Irish Water will initially make a case for “force majeure” to the Department of Agriculture not to penalise the landowner for the loss of farming acres. In the event of the Department of Agriculture not allowing concessions, then the matter will be treated as a compensation issue

Development of buildings or structures within the permanent wayleave will be restricted for the protection of the pipeline and to facilitate access for future maintenance purposes. Landowners will be required to ensure that nothing is deposited over the pipeline that could interfere with access and to ensure that the depth of soil cover afforded to the pipeline is not materially altered.
In addition to the restrictions on development outlined above there will be restrictions on the planting of some trees and height of shrubs within the permanent wayleave.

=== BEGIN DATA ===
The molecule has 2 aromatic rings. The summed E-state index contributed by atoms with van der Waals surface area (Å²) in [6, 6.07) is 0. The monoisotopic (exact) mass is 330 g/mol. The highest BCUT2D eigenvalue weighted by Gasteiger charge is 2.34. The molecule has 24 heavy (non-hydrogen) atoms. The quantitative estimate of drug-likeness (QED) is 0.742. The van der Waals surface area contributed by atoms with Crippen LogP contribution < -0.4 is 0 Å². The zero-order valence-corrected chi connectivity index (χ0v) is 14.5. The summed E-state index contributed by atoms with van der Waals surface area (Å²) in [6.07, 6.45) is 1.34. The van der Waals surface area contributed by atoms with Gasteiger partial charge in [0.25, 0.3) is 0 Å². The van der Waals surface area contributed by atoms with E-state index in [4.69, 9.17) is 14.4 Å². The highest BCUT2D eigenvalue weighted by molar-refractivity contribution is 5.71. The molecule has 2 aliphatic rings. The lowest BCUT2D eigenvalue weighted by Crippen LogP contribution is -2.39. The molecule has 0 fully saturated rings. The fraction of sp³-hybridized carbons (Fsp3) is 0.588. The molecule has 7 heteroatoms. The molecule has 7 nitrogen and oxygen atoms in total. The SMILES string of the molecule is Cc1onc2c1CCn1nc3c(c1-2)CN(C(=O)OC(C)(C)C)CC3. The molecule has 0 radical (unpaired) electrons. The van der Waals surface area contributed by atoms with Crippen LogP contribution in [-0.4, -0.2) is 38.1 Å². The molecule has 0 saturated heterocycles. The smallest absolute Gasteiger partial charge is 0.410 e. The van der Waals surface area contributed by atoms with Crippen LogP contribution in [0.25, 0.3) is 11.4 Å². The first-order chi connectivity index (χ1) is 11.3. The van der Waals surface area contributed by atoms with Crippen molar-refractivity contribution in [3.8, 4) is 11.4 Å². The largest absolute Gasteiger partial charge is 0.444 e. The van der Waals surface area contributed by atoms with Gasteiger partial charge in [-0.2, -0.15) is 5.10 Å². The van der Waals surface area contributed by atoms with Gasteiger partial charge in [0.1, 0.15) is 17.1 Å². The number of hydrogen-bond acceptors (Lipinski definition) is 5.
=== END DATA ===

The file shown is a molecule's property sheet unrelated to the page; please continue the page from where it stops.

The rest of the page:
Normal agricultural operations can resume once reinstatement has been completed including fencing, hedging and ditching not causing interference or obstruction to the pipeline or material reduction of the depth of soil.
Landowners will be compensated for the permanent wayleave and for any crop losses and/or disturbance incurred during construction.
It is anticipated that a wayleave package including a Code of Practice and financial compensation measures (including ‘burden on title’, crop loss and disturbance payments) will be agreed with landowner representatives, which will then be offered to landowners for their acceptance on a voluntary basis.
Ervia (formerly Bord Gáis Éireann) has been using this approach for wayleave acquisition on its natural gas transmission pipeline projects for the past 35 years and the approach is, at this stage, very well understood by the farming community.